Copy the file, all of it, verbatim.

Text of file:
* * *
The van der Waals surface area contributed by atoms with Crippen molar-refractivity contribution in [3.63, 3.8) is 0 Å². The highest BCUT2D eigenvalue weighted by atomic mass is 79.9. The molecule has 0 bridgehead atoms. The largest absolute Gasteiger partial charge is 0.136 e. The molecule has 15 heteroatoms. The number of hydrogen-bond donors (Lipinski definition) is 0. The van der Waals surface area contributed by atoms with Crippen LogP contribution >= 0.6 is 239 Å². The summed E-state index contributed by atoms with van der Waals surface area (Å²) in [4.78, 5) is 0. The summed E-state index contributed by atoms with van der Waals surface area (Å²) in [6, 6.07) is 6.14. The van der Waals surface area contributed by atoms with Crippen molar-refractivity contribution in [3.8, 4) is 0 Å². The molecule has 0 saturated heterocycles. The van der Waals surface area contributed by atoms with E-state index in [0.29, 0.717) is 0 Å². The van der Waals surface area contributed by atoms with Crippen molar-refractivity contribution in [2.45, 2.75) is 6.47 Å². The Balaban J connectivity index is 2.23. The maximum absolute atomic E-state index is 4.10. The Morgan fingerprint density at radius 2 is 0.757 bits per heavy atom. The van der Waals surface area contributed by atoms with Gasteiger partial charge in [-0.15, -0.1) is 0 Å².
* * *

The van der Waals surface area contributed by atoms with Crippen molar-refractivity contribution in [3.63, 3.8) is 0 Å². The highest BCUT2D eigenvalue weighted by atomic mass is 79.9. The molecule has 0 bridgehead atoms. The largest absolute Gasteiger partial charge is 0.136 e. The molecule has 15 heteroatoms. The number of hydrogen-bond donors (Lipinski definition) is 0. The van der Waals surface area contributed by atoms with Crippen LogP contribution >= 0.6 is 239 Å². The summed E-state index contributed by atoms with van der Waals surface area (Å²) in [4.78, 5) is 0. The summed E-state index contributed by atoms with van der Waals surface area (Å²) in [6, 6.07) is 6.14. The van der Waals surface area contributed by atoms with Crippen molar-refractivity contribution in [3.8, 4) is 0 Å². The molecule has 0 saturated heterocycles. The van der Waals surface area contributed by atoms with E-state index in [0.29, 0.717) is 0 Å². The van der Waals surface area contributed by atoms with Crippen molar-refractivity contribution in [2.45, 2.75) is 6.47 Å². The Balaban J connectivity index is 2.23. The maximum absolute atomic E-state index is 4.10. The Morgan fingerprint density at radius 2 is 0.757 bits per heavy atom. The van der Waals surface area contributed by atoms with Gasteiger partial charge in [-0.15, -0.1) is 0 Å².